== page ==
I remember reading a long time ago either a blog post or a wiki-looking page linked on the Blue. It was written either to defend American liberalism, show why libertarianism was flawed, or both. The piece was about a person outlining the ways in which society and the US government's "invisible infrastructure" (my term, not theirs), supported his or her everyday life in subtle but essential ways. They included government-built roads, fire departments, and public schools, among other things. What piece is this? Bonus points for finding wherever it was linked from on MeFi. I'd also appreciate links to other seminal short works of pro-liberal and/or anti-libertarian writing. ("Invisible Knapsack" and "If Men Had Periods" come to mind.)
I want to submit my short story to the kind of literary magazine that I'd actually enjoy reading. Do you have any suggestions? [more inside]
I'd like to replace the cupfulls of random stolen ballpoint pens in my house and at work with a smaller selection of nice pens, of the blue and red ink variety. I have an art store and the usual big box retail suspects nearby. What should I purchase? [more inside]
If a civilian in the US (who does not work for the gov't) learns top secret national security information through no active choice of her own (not snooping, stuff just happens in front of her or she is clearly dragged into the matter against her will), can the government legally compel her to keep said secret? [more inside]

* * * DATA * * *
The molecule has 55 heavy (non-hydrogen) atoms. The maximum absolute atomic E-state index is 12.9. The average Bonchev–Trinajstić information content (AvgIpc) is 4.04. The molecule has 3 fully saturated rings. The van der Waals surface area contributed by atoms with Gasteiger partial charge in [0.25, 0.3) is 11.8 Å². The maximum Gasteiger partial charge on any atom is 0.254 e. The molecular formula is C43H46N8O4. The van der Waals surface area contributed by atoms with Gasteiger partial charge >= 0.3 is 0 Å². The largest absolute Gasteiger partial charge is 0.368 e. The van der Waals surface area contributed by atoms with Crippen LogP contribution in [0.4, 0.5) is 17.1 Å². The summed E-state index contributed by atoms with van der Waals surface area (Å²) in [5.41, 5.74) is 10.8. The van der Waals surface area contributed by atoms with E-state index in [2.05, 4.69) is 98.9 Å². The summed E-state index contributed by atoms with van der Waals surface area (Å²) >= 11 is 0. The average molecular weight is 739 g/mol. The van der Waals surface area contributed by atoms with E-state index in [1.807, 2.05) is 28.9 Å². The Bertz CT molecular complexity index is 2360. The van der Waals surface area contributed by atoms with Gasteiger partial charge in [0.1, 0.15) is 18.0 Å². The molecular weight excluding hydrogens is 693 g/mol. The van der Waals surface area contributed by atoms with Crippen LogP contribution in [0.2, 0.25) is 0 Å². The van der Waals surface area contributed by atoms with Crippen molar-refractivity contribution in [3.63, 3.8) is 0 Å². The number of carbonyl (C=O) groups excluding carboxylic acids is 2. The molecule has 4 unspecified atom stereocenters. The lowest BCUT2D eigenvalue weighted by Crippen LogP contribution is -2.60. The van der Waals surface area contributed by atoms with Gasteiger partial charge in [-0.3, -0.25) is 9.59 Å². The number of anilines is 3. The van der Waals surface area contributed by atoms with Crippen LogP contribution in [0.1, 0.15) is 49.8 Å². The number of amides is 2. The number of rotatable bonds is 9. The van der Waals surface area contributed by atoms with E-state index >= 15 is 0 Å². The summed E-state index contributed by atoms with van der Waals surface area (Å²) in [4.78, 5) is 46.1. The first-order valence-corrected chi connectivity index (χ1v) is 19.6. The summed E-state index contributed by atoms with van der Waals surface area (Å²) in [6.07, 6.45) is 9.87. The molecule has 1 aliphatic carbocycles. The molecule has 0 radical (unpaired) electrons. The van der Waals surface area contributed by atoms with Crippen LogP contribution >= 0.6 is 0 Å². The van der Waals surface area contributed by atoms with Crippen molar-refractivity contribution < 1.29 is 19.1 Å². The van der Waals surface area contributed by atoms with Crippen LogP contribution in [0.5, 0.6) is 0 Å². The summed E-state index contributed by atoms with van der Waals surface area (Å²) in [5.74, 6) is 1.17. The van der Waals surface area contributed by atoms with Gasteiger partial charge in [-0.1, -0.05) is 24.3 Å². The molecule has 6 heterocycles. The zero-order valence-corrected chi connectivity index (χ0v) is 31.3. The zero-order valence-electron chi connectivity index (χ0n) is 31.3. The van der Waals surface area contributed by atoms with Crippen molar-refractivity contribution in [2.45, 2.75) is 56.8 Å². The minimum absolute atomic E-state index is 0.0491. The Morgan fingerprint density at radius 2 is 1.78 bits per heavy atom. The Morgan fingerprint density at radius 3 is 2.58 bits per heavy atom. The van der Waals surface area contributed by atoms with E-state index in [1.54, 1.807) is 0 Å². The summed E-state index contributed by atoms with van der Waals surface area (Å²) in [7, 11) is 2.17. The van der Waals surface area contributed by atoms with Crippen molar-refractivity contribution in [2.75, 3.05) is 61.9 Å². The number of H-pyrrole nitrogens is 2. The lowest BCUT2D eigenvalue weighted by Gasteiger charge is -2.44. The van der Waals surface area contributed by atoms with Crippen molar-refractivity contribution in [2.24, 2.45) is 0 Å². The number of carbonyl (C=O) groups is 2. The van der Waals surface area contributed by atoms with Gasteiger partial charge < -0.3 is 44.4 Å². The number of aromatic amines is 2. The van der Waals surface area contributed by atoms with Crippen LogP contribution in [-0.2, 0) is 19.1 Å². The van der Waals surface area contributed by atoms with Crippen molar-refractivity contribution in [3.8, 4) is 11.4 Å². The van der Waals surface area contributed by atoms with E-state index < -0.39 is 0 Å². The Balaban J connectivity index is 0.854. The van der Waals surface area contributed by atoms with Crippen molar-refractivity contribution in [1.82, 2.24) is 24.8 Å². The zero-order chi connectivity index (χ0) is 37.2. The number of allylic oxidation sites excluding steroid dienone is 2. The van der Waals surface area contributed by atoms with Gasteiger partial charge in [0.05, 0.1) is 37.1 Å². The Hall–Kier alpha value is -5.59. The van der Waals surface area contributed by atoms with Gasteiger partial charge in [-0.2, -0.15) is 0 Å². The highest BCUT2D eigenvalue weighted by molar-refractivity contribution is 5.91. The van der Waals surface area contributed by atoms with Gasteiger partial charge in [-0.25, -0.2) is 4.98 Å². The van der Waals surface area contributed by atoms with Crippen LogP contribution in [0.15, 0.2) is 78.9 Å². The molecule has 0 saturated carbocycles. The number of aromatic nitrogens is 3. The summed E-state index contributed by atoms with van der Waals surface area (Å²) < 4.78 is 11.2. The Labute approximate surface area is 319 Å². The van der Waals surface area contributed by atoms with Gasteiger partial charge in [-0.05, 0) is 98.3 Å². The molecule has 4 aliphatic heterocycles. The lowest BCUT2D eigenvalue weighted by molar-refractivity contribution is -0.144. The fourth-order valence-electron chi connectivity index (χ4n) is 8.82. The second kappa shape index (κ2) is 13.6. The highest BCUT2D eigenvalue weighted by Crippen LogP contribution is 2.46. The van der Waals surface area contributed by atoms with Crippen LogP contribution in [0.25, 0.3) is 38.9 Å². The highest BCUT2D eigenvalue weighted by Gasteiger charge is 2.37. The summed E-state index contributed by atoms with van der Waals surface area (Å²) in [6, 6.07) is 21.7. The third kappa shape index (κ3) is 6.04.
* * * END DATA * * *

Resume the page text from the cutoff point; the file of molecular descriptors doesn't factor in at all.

I learned English as a second language (native is Finnish). The emphasis in school was on vocabulary and very basic grammar; we did not to my recollection deal with stuff like passive voice etc. So in terms of writing in English, much of my "voice" has developed simply from what sounds right inside my head. However, I've been told that the way I write is overly complicated. Is this so? [more inside]
I'm revising a young adult novel that includes legal & police (sub)plotlines and have some questions. [more inside]
This week, my daughter (a sophomore in high school) will be bidding adieu to her French teacher, who is is retiring. Daughter is artistic and has decided to make a card for Madame but is looking for inspiration. [more inside]
Writers, and novelists or fiction writers in particular, can you share your goals, processes and timelines for each of your drafts? [more inside]
I'm looking for websites that post longer pieces (3000 words+) on topics like science, culture, personal essay (not so much regular long-form journalism). These could be magazines like seed or nautil.us or online only. Recommendations?